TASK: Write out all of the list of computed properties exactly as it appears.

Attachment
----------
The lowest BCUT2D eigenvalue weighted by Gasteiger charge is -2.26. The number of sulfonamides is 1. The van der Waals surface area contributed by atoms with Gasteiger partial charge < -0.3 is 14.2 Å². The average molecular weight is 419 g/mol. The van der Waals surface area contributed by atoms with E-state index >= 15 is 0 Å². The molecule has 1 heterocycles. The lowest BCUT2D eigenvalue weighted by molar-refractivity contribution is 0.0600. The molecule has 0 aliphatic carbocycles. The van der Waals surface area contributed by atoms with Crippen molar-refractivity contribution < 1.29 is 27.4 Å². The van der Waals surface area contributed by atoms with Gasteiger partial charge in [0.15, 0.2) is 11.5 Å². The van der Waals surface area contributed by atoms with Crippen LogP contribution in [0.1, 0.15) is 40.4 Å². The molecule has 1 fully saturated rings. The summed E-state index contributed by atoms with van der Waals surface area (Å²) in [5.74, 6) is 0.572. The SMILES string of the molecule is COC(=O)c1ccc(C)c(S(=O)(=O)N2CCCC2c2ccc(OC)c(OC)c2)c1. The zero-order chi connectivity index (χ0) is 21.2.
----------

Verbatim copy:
The lowest BCUT2D eigenvalue weighted by Gasteiger charge is -2.26. The number of sulfonamides is 1. The van der Waals surface area contributed by atoms with Gasteiger partial charge < -0.3 is 14.2 Å². The average molecular weight is 419 g/mol. The van der Waals surface area contributed by atoms with E-state index >= 15 is 0 Å². The molecule has 1 heterocycles. The lowest BCUT2D eigenvalue weighted by molar-refractivity contribution is 0.0600. The molecule has 0 aliphatic carbocycles. The van der Waals surface area contributed by atoms with Crippen molar-refractivity contribution < 1.29 is 27.4 Å². The van der Waals surface area contributed by atoms with Gasteiger partial charge in [0.15, 0.2) is 11.5 Å². The van der Waals surface area contributed by atoms with Crippen LogP contribution in [0.1, 0.15) is 40.4 Å². The molecule has 1 fully saturated rings. The summed E-state index contributed by atoms with van der Waals surface area (Å²) in [5.74, 6) is 0.572. The SMILES string of the molecule is COC(=O)c1ccc(C)c(S(=O)(=O)N2CCCC2c2ccc(OC)c(OC)c2)c1. The zero-order chi connectivity index (χ0) is 21.2.